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MagTDK

Saving STL string to file

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How do I save a stl string to file so that it conforms to a structure like this:
    
struct Book
{
  int address;
  char firstname[32]; // String can be less, but no more then 32 characters

  char lastname[32];
  int zipcode;
}
    
The first and last name are the stl strings I want to save in the structure above. [edited by - MagTDK on June 30, 2002 5:21:35 PM]

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quote:
Original post by MagTDK
The first and last name are the stl strings I want to save in the structure above.



A char[] is not a STL string. A std::string is.

A STL string would be saved simply by using the << operator on a file stream :


  
#include <fstream>

#include <string>

using namespace std;

ofstream ofs( "output.txt" );
string str;

ofs << str;


Documents [ GDNet | MSDN | STL | OpenGL | Formats | RTFM | Asking Smart Questions ]
C++ Stuff [ MinGW | Loki | SDL | Boost. | STLport | FLTK | ACCU Recommended Books ]

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What I meant to say was some where else in my code I''m using the first and last names as STL strings and not char[]. But now I need to convert them over into a structure similar to the one I have posted using char[] type (this of course is a example and not the real structure). Also note, it has to be binary and not a text file. From there, another C++ library will extract the info I saved to disk.

Is there a way to do it using strictly C++ or STL and not C style functions?

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You could do something to the effect of :


    
template<class T>
ostream& BinWrite( ostream& os, const T& data )
{
os.write( (char*)&data, sizeof(T) );
return os;
};

template<>
ostream& BinWrite<std::string>( ostream& os, const std::string& data )
{
os.write( data.c_str(), data.length() );
os.write( "\0", 1 );
return os;
};

template
ostream& BinWrite<Book>( ostream& os, const Book& data )
{
BinWrite(os, data.address);
BinWrite(os, firstname ); // as a std::string !

BinWrite(os, lastname ); // as a std::string !

BinWrite(os, zipcode );
};


Using type traits to distinguish between POD and non-POD may actually be safer, because here, if the template specialisation isn't defined, a simple bit-blast will be done.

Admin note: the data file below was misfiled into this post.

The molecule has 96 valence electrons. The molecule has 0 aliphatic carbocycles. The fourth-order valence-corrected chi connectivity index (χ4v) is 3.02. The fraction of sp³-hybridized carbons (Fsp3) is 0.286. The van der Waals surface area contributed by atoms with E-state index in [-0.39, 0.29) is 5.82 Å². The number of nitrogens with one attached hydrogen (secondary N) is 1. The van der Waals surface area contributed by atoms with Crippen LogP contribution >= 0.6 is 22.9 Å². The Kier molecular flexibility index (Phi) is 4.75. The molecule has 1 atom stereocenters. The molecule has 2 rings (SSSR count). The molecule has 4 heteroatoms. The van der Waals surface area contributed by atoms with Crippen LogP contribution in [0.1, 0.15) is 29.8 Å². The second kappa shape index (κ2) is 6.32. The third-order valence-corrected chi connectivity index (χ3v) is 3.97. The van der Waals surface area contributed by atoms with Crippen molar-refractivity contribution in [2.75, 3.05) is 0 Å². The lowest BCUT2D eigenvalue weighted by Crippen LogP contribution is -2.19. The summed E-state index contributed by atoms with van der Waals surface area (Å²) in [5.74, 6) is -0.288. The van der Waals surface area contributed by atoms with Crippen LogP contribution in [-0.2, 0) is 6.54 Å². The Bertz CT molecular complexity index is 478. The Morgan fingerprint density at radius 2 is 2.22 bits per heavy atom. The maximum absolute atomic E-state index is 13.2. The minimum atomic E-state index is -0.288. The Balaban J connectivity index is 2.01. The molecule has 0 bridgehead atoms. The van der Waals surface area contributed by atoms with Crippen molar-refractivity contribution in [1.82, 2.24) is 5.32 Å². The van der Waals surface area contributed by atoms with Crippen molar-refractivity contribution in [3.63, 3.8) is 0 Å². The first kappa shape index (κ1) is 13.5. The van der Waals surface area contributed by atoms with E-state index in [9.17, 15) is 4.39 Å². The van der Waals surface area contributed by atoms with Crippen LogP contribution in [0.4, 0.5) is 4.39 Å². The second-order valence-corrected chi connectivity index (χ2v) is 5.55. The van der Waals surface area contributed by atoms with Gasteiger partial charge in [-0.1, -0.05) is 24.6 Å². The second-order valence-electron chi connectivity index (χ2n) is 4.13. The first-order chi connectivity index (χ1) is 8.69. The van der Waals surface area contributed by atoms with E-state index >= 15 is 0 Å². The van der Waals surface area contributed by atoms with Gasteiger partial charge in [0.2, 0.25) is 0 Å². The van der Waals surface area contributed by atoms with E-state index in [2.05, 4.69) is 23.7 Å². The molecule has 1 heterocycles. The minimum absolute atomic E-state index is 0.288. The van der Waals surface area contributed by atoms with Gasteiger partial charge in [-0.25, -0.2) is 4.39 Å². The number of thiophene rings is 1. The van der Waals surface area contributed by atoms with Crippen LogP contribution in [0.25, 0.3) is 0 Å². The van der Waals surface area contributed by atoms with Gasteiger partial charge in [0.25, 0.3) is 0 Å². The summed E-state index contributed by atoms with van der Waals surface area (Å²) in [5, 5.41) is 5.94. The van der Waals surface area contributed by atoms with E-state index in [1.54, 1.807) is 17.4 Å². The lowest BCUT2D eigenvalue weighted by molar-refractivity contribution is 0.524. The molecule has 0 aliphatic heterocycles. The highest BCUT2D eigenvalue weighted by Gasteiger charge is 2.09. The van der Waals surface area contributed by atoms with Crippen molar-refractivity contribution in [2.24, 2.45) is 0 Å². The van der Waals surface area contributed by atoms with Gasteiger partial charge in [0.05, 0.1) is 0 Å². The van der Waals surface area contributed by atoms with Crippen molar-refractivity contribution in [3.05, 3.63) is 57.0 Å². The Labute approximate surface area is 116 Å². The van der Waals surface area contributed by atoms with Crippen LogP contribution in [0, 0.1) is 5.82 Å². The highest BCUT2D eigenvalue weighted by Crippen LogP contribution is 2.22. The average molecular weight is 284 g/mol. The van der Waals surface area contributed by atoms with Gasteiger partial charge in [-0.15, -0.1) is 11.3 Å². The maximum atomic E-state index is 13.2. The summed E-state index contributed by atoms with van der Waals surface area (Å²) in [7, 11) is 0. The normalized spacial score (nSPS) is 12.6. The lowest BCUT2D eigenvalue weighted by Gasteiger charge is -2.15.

Read up on that

Documents [ GDNet | MSDN | STL | OpenGL | Formats | RTFM | Asking Smart Questions ]
C++ Stuff [ MinGW | Loki | SDL | Boost. | STLport | FLTK | ACCU Recommended Books ]


[edited by - Fruny on June 30, 2002 8:35:41 PM]

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std::string fname("John"), lname("Rambo");
Book bk;
...
strncpy(bk.firstname, fname.c_str(), 32);
strncpy(bk.lastname, lname.c_str(), 32);
// be careful with the above because
// it MIGHT NOT contain ''\0''
// OR
// ->strncpy(bk.firstname, name.c_str(), 31);
// ->bk.firstname[31] = 0;
// if you need your char array to be ''\0''-terminated.
...

Hope that helps

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Open an fstream to the file you want to write to in binary mode.
Retrieve the char* associated with the string by using string.c_str(). You then find the length of this c-string(or you could probably just call string.size() for it), if its less than 32 you do fstream.write(string.c_str(), length)
If its 32 or more you do fstream.write(string.c_str(), 32).

[of course you should never have numbers in directly in your code, always declare constants(like const MAX_NAME_LENGTH = 32)]

EDIT: Also remember to pay heed to the null-terminating stuff, as mentioned above.

[edited by - ziphnor on July 1, 2002 4:05:45 AM]

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quote:

C++ std::strings do not care about NULLs.



Okay, so if he wants null-terminated c style strings in his struct after loading he will have add the /0 himself.

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